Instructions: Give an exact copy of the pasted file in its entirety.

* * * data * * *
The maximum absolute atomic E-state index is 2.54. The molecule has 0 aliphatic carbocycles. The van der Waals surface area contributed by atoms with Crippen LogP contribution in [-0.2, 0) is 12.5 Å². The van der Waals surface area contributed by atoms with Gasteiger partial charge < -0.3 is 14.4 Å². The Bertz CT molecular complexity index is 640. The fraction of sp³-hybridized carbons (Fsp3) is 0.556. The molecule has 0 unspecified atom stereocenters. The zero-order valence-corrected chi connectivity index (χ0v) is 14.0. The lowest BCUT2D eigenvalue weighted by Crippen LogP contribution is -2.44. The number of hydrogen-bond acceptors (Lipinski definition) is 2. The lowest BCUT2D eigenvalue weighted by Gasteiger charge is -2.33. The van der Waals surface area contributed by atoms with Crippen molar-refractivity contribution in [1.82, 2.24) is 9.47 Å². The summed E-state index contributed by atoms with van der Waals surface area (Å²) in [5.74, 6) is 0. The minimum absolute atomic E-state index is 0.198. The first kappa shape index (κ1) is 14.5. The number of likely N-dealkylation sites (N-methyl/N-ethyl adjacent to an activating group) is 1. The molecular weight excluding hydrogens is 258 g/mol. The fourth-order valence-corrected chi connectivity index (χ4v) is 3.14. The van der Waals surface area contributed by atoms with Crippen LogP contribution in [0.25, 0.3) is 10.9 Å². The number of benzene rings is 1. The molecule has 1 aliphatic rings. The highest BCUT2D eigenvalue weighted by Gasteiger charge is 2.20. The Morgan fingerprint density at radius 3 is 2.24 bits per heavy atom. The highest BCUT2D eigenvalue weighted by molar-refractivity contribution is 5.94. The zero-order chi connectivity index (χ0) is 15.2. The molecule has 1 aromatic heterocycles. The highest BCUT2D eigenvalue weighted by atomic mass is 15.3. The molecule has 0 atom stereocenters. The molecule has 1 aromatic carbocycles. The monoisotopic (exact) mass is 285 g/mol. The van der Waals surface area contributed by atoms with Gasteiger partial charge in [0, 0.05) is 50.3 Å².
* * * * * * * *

The maximum absolute atomic E-state index is 2.54. The molecule has 0 aliphatic carbocycles. The van der Waals surface area contributed by atoms with Crippen LogP contribution in [-0.2, 0) is 12.5 Å². The van der Waals surface area contributed by atoms with Gasteiger partial charge < -0.3 is 14.4 Å². The Bertz CT molecular complexity index is 640. The fraction of sp³-hybridized carbons (Fsp3) is 0.556. The molecule has 0 unspecified atom stereocenters. The zero-order valence-corrected chi connectivity index (χ0v) is 14.0. The lowest BCUT2D eigenvalue weighted by Crippen LogP contribution is -2.44. The number of hydrogen-bond acceptors (Lipinski definition) is 2. The lowest BCUT2D eigenvalue weighted by Gasteiger charge is -2.33. The van der Waals surface area contributed by atoms with Crippen molar-refractivity contribution in [1.82, 2.24) is 9.47 Å². The summed E-state index contributed by atoms with van der Waals surface area (Å²) in [5.74, 6) is 0. The minimum absolute atomic E-state index is 0.198. The first kappa shape index (κ1) is 14.5. The number of likely N-dealkylation sites (N-methyl/N-ethyl adjacent to an activating group) is 1. The molecular weight excluding hydrogens is 258 g/mol. The fourth-order valence-corrected chi connectivity index (χ4v) is 3.14. The van der Waals surface area contributed by atoms with Crippen LogP contribution in [0.25, 0.3) is 10.9 Å². The number of benzene rings is 1. The molecule has 1 aliphatic rings. The highest BCUT2D eigenvalue weighted by Gasteiger charge is 2.20. The Morgan fingerprint density at radius 3 is 2.24 bits per heavy atom. The highest BCUT2D eigenvalue weighted by molar-refractivity contribution is 5.94. The zero-order chi connectivity index (χ0) is 15.2. The molecule has 1 aromatic heterocycles. The highest BCUT2D eigenvalue weighted by atomic mass is 15.3. The molecule has 0 atom stereocenters. The molecule has 1 aromatic carbocycles. The monoisotopic (exact) mass is 285 g/mol. The van der Waals surface area contributed by atoms with Gasteiger partial charge in [0, 0.05) is 50.3 Å².